“Fail fast” has become one of the mantras of our age. The notion is that iterating fast failures will get us to the desired result faster than taking our time and seeking a more perfect answer. I agree that the perfect can be the enemy of the good and that at some point the cost of reducing variance and getting to the perfect far exceeds the benefits derived from actually getting there. But I’m not so sure that slowing down and taking a bit more time is a bad thing. Let me explain why.
People are deluged these days. Marketing messages overwhelm them. We don’t have 100 channels of entertainment nor even 1,000. There is an unlimited and expanding number of sources, both physical and digital, of entertainment. Walk into any supermarket and the product offerings in almost any category boggle the mind. Why is this a big deal? Because I don’t think you get a second chance. If you’re not solving a problem and creating value for the customer right out of the box, you’re dead. That means that you have to get it right the first time.
How many apps have you installed and removed from your phone because they didn’t meet your expectations the first time you opened the app? Was version 2.0 better? Who knows – they had their chance. How many new restaurants have you tried that were disappointing either in food or service and not returned? Did the menu evolve and new a manager show up to fix service? Who knows or cares – there are plenty of other options.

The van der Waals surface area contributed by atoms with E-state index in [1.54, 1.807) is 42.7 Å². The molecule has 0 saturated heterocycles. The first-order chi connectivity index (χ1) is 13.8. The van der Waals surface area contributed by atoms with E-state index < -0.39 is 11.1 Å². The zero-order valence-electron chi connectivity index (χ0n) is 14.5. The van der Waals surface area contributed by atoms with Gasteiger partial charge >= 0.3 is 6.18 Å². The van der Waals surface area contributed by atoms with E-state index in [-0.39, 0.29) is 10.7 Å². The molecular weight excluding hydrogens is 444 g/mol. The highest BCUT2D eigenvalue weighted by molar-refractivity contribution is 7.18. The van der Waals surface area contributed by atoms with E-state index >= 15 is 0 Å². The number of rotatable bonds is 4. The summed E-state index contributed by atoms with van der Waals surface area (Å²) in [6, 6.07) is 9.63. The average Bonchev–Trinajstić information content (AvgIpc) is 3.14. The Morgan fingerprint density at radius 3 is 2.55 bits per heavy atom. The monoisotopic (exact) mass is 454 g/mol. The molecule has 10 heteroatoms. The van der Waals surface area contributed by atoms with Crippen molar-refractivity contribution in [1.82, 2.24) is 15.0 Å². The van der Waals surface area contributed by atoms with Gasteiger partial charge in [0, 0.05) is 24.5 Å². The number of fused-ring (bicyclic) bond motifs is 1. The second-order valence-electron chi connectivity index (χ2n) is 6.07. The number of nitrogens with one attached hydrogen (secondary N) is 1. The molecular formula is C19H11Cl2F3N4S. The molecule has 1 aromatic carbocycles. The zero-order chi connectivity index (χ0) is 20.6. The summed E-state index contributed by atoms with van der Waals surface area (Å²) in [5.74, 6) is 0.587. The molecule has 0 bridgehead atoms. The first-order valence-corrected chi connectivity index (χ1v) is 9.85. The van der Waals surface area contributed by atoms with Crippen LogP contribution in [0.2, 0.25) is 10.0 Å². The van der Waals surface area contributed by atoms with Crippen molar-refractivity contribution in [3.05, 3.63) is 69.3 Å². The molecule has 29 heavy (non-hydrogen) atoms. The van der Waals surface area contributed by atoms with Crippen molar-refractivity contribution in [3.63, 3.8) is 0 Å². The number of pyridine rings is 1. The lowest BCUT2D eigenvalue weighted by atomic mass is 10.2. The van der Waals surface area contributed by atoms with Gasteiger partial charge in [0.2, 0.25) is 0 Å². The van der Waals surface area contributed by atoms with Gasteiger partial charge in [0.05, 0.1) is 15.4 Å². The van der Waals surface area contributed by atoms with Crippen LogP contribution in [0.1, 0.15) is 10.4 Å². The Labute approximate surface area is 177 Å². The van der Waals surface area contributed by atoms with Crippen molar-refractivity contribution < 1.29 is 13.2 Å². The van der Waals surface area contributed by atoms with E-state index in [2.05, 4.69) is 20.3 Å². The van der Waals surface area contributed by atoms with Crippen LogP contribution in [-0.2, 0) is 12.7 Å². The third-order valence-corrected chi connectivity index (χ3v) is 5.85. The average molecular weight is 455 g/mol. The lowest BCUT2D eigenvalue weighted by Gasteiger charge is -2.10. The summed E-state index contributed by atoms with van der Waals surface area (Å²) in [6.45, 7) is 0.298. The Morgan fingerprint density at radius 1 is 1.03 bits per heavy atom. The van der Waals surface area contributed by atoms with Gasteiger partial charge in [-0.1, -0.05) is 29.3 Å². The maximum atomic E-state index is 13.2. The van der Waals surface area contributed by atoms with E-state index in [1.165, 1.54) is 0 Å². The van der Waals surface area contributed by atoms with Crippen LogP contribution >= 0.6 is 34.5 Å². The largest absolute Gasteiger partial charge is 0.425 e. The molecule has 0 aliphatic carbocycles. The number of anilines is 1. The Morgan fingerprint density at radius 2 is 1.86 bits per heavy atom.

I’ve noticed it in a bad habit I have. My brain is often working too fast as I’m listening to people and I will often respond before I’ve listened to all the information they are trying to convey to me. I need to slow it down a bit so my first answer to them is the right answer and not something that I need to revise.
If you make things, do market research. If you write things, proofread them and put them aside to read them again in 5 minutes instead of hitting “send”. We all feel the time crunch and the need to get stuff done, but slow down a bit. Your results will be better and you’ll actually save time since you won’t need to do it all over again as more information changes your thinking. Make sense?